How to manage conflict during git rebase?
In this blogpost, I am going to tell you why I use rebase and how I resolve git conflicts not related to my code change while doing a rebase.
I like to work under fork->branch->PR model instead of clone->branch->PR model. (i.e, I work on the clone of my fork instead of clone of upstream, in this case upstream being our team’s main repo).
The way I keep my fork updated with upstream is a simple git rebase using my gr script. (The g in the above script is not an alias to git directly but rather another script that I use for managing my git commands. The reason for using this instead of aliases is that this is easily expandable to new git commands without having to add new alias for everything!) The reason I use git rebase instead of git merge is to avoid the pesky “Merge” commits. Infact, even if I somehow end with a commit message during some other pull command (I have multiple copies of my repos presently, due to changes in our workflow over last few weeks), I remove the merge commit using a rebase thereafter.
Sometimes, if the branch is pretty outdated, you may run into a git conflict while doing a git rebase. Now resolving conflicts on large numbers of files is always a problem - all the more so when those changes are not related to your change at all!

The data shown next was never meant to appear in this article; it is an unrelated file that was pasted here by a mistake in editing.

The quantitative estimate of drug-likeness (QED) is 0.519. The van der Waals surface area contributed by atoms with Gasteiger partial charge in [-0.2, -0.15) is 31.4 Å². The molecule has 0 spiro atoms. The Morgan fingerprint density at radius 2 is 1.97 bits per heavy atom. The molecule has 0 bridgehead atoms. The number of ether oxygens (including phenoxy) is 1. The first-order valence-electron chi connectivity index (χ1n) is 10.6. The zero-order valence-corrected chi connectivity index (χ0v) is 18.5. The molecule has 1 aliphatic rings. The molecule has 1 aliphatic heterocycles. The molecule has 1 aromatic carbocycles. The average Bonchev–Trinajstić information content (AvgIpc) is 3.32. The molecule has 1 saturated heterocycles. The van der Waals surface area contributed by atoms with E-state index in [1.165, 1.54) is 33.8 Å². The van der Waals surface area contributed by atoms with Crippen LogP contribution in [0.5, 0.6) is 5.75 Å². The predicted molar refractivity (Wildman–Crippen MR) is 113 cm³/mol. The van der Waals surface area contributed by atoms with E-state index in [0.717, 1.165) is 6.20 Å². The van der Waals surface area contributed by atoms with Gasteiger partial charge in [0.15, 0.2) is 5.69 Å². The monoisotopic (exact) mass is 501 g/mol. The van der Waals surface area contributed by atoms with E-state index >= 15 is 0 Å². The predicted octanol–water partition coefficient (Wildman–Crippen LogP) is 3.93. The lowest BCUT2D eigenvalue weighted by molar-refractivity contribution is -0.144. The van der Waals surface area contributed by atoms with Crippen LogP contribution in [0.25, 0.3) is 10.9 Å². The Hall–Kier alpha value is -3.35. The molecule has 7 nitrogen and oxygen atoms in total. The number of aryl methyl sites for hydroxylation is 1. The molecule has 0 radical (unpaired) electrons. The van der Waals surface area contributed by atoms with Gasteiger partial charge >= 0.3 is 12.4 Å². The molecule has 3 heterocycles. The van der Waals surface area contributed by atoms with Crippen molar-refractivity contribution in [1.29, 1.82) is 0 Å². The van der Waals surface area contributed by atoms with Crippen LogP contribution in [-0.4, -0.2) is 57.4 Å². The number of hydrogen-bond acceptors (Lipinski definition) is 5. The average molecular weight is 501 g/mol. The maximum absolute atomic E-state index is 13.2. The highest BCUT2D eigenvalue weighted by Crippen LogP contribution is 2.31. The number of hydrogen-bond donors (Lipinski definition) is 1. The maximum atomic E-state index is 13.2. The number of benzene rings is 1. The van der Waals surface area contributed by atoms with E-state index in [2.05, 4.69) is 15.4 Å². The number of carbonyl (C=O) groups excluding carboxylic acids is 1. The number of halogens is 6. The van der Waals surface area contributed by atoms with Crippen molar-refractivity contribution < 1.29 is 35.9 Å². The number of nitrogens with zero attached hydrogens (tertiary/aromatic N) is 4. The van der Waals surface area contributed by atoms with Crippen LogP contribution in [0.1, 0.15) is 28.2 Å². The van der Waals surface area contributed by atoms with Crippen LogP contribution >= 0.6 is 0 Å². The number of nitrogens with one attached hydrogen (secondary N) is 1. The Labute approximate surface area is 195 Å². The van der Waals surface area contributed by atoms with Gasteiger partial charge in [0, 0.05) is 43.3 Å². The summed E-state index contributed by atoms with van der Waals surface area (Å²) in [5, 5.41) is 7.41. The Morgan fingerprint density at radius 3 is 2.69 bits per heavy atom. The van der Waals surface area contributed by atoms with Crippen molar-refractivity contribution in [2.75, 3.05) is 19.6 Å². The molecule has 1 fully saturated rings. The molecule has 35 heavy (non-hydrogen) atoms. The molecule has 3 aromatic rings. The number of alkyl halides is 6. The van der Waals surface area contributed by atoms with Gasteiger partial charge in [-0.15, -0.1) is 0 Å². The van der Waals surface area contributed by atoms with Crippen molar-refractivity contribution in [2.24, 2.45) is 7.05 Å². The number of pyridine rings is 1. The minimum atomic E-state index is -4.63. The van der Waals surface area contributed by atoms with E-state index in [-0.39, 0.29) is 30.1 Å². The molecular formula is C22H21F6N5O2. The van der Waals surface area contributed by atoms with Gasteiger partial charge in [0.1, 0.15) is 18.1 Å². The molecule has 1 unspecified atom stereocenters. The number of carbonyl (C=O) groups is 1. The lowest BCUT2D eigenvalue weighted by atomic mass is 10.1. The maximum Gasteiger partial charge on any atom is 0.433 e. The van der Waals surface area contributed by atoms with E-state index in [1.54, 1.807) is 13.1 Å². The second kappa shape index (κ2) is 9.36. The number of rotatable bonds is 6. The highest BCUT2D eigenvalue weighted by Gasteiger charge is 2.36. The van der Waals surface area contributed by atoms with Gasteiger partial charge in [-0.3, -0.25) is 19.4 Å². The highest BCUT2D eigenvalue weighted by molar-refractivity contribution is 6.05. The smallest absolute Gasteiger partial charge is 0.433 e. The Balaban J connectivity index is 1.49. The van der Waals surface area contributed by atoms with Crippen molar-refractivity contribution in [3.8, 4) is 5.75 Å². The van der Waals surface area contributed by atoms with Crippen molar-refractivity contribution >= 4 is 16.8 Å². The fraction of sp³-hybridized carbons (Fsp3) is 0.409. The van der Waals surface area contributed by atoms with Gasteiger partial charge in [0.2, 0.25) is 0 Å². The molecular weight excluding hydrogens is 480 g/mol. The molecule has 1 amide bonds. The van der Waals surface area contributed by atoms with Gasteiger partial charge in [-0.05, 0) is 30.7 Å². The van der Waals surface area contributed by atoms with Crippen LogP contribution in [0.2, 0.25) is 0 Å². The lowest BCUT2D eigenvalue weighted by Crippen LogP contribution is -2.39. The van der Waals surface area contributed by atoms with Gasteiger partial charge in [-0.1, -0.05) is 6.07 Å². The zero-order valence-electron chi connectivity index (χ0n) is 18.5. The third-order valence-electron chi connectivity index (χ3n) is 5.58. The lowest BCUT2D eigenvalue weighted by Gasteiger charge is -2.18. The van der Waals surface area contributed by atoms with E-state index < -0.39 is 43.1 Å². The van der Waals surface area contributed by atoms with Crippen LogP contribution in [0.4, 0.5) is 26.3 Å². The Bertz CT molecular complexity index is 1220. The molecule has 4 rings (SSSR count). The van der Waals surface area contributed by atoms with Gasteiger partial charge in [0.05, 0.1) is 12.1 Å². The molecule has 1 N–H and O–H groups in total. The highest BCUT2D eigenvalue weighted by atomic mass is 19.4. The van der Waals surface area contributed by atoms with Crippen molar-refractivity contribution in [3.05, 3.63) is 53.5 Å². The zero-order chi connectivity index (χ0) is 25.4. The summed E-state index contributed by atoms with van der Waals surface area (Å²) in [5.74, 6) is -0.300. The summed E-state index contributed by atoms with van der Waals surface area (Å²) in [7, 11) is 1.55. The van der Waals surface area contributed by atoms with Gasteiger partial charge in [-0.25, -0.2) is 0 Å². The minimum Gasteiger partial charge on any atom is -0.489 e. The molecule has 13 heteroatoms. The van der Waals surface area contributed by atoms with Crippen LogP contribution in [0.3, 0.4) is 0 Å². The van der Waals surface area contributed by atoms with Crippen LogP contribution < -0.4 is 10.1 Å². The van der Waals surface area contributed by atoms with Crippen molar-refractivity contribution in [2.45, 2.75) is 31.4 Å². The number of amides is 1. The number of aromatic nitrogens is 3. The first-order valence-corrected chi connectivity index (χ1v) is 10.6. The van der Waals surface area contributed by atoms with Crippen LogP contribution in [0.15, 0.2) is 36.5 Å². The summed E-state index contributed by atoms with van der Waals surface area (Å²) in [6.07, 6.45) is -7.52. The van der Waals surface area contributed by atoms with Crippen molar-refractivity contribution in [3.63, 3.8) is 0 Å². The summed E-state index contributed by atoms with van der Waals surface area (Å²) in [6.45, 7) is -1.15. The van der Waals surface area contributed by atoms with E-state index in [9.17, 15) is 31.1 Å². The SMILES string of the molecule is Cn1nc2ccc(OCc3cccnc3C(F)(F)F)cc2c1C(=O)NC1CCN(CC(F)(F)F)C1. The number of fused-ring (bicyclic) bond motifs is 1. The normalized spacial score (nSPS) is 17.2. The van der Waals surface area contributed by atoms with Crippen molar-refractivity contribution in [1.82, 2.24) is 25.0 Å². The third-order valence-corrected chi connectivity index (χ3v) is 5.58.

My workflow is such that my forks master has no changes other than the upstream master changes. So I keep my master as source of truth in sync with upstream master. All rebases in other branches of my fork happen against my master.
So, keeping the above in mind, my way of resolving non-related conflicts is:
- Ensure your changes are all committed to your branch (hopefully in one or as few commits as possible). If you have multiple commits, you may want to squash them using git reset or rebase
- Ensure your master is updated to latest upstream state.
- Create a new branch from your master
- Cherry-pick your changes from the branch in step 1 above to your new branch created in last step.
And voila! Now you have a branch with all your changes on top of the latest upstream master!
So we saw here, how do I use a new git branch to get out of tricky git rebase conflict resolutions and how you can do the same!